Common sense: Don’t drive impaired

Common sense: sound and prudent judgment based on a simple perception of the situation or facts.

Here are a few things I remember hearing when I was growing up.

— Use your head for something besides a hat rack.

— Think for yourself.

— Think about the consequences before you act. Are they consequences you can live with if you have to?

— Never follow the crowd. They will lead you down the primrose path and when you have nothing left that they want, you will find yourself alone.

— Use good common sense. Don’t waste the good brain God gave you.

And how many times have you heard someone question the common sense someone should be using?

All of this said, would you do something, even if it was legal, if you knew someone could get hurt? And can anyone explain why someone would get behind the wheel of a car after using cannabis?

The average weight of a car, per the Environmental Protection Agency, is about 4,094 pounds or two tons of metal and rubber that the driver is responsible for controlling. In a crash, add the speed that each car is traveling and you will get the speed at impact in a head-on collision. A crash happens in one brief moment and the outcome can never, ever be changed. Serious injuries that take months to repair – or changes someone’s life forever.

One of the grave concerns about legalization of marijuana has always been that when something is legal, some people think that it’s OK to get behind the wheel of a car. According to data from the Ohio State Highway Patrol, reported the Dayton Daily News, last year there were 10,807 crashes involving impaired drivers of all kinds, with 1,311 of them involving marijuana.

Marijuana impairs attention, decision-making, motor performance and reaction time.

This week Hazelden Betty Ford Foundation released a research update regarding driving under the influence of cannabis. Data used was from the National Highway Traffic Safety (NHTSA) Administration and the Centers for Disease Control and Prevention (CDC). The good news is that the numbers for alcohol-impaired drivers is going down. The bad news is that the numbers for cannabis-impaired drivers is going up.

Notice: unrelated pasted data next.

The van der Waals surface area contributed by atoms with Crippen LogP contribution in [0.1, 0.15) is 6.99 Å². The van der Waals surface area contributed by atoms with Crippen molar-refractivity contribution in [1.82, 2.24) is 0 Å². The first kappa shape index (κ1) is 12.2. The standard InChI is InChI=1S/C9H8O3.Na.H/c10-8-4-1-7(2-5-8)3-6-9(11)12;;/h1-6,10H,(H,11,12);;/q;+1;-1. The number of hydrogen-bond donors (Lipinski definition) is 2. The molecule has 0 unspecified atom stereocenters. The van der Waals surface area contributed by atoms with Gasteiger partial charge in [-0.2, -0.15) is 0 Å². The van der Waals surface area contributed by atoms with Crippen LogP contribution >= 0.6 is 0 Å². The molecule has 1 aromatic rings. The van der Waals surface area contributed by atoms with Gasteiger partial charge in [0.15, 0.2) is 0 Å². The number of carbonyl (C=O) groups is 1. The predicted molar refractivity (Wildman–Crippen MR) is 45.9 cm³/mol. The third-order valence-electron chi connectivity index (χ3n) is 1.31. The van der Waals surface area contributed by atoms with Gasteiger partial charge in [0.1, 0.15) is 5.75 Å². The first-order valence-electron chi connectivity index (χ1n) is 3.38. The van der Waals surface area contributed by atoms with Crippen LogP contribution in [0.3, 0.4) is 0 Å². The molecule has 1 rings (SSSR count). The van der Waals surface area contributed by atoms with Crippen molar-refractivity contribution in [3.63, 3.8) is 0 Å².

The study is concerned about the effects of cannabis use on cognitive function and overall health and well-being. Researchers said 20-30 percent of accidents are due directly to cannabis use. Users do not know at what point they can safely use heavy machinery – like a car.

But more research is needed, as well as a standardized way for law enforcement to report whether a person’s driving ability has been impaired.

“Research strongly suggests that driving under the influence of cannabis impairs individuals’ ability to drive safely. Even though several states have legalized cannabis, it is still illegal to drive under the influence in the U.S. Therefore, individuals under the influence of cannabis or any other substances should avoid operating a motor vehicle under any circumstances.

Please, think about the consequences before you get behind the steering wheel of a vehicle. It may take 24 hours or more before the effects of marijuana wear off even though you may feel that you are not intoxicated.

Family Recovery Center helps families to find ways to navigate through these challenging times. For more information about the agency’s treatment and education programs, contact FRC at 964 N. Market St., Lisbon; phone, 330-424-1468, or email, info@familyrecovery.org. FRC is funded in part by the Substance Abuse and Mental Health Services Administration.


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